Nestled in the buzzing foodie paradise of Southern California, Mort & Betty’s is flipping the script on Jewish deli classics with a vegan twist. Join VegOut as we chat with owner Megan Tucker and learn more about the dishes that have put her pop-up on the map!
VegOut (VO): Let’s start from the beginning. What inspired you to start a Jewish vegan deli?
Megan Tucker (MT): Well, my journey in the food industry has always revolved around innovation and heritage. I worked in food from a young age, starting at a Greek deli and moving up the ladder at Whole Foods. While developing vegan recipes there, I realized I missed the hands-on cooking experience. With the rise of plant-based alternatives and my experimentation with vegan options like beet pepperoni and carrot lox, the idea clicked—why not a Jewish vegan deli? And what better homage than to name it after my grandparents?
VO: Fascinating! How do you balance tradition with a vegan approach at Mort & Betty’s?
MT: Our focus is on celebrating vegetables without relying solely on seitan and tofu. We’ve created dishes like our “Gefeltimish,” which is a delightful blend of yellow carrots, mushrooms, and jackfruit. It’s about making vegan food accessible, whether you’re a foodie or someone exploring dietary changes for health reasons.
VO: Can you talk more about your connection with local farms and producers?
MT: Absolutely. We source from local gems like Sunrise Organic Farm for our carrots, and I personally pick up fresh produce at the end of each farmers market to whip up something special, like a unique knish. We use organic flour from Central Milling and whole grain flour from the Tehachapi Grain Project, supporting heritage grains and sustainable agriculture. It’s all about creating that farm-to-popup experience.
VO: And when did Mort & Betty’s officially open its doors to the public?
MT: We started on November 11, 2018. It’s been an exciting journey since then, with lots of growth and community support.
VO: As the founder, what are some signature items you’re proud of?
MT: Two of my favorites are the “Megan Thee Scallion” bagel (an open-faced everything bagel with scallion cream cheese, carrot lox, house pickled chilis, kalamata olives, and a generous amount of sliced tomato and dill) and the “Uncle Larry” bagel (named after my actual uncle, which is an olive bagel with scallion cream cheese, white carrot white fish salad, pickled green tomato, fennel and onion slaw). We also have a unique tahini chocolate chip black & white cookie made with 50% Sonora flour. Each item has a personal touch, either through my culinary background or family connections.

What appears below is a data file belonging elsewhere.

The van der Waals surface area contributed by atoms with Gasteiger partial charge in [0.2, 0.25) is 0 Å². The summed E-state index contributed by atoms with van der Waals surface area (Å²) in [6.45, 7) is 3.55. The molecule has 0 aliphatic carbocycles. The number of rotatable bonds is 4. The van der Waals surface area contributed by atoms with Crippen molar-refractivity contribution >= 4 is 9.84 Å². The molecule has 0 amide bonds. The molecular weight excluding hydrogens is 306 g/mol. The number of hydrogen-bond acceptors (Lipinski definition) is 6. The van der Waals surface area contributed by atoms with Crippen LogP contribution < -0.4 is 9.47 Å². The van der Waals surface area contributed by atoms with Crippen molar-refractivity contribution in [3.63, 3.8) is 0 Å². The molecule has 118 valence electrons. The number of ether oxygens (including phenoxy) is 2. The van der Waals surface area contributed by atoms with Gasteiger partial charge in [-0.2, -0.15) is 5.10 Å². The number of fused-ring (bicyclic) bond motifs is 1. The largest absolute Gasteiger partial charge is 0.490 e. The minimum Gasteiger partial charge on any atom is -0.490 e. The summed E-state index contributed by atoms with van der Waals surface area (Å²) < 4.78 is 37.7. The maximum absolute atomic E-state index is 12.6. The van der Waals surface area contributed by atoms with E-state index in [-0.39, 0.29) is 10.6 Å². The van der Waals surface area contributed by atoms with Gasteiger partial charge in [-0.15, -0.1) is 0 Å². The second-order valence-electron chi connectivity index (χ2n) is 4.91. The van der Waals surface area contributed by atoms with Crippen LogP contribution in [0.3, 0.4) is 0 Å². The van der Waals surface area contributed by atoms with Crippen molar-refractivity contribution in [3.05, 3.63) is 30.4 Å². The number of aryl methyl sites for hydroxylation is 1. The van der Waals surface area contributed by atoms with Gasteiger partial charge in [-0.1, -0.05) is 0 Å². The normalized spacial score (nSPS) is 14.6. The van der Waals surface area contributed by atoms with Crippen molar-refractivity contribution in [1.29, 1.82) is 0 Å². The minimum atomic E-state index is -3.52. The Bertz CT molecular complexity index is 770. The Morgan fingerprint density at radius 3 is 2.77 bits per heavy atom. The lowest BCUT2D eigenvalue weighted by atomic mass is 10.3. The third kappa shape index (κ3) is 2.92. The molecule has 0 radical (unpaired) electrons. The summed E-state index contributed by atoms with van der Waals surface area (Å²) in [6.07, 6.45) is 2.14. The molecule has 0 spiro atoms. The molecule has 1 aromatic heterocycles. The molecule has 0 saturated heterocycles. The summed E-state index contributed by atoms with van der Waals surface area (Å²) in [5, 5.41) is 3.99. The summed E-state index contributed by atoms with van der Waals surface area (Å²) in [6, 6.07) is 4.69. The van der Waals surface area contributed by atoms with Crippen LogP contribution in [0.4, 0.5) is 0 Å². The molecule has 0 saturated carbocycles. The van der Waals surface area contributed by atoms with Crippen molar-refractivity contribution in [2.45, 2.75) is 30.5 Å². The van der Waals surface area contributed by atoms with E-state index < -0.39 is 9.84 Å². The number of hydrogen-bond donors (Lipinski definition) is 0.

VO: What sets Mort & Betty’s apart from other vegan options out here in LA?
MT: I believe it’s our commitment to authenticity, quality, and innovation. We’re not just about creating vegan alternatives; we’re about elevating vegetables to star in their own right. Plus, we’re constantly experimenting—even our drinks, like the world’s first pickle seltzer, reflect that.
VO: Did you say pickle seltzer?
MT: I sure did! Last summer I was trying to think of a refreshing non-sugary drink that would be healthy and taste great. So, naturally, I froze some pickle brine from my natural fermented old-school kosher dill pickles I sell at markets, turned it into ice cubes, and added that to some seltzer water with frozen chunks of watermelon and sprigs of dill for garnish. It’s actually really good!
VO: Before we wrap up, could you share a bit about the namesakes, Mort and Betty?
MT: Of course. Mort and Betty were my grandparents, descendants of Lithuanian immigrants, and incredibly inspiring individuals. Mort was an engineer and an amateur butcher who loved sharing with others, while Betty had a passion for piano and a knack for leadership. Their resilience, ingenuity, and care are the pillars of Mort & Betty’s.
VO: Megan, it’s been truly enlightening. Thank you for sharing your story and the heart of Mort & Betty’s with us.
MT: Thank you for having me. It’s been a pleasure sharing our passion for plant-based delights with some chutzpah!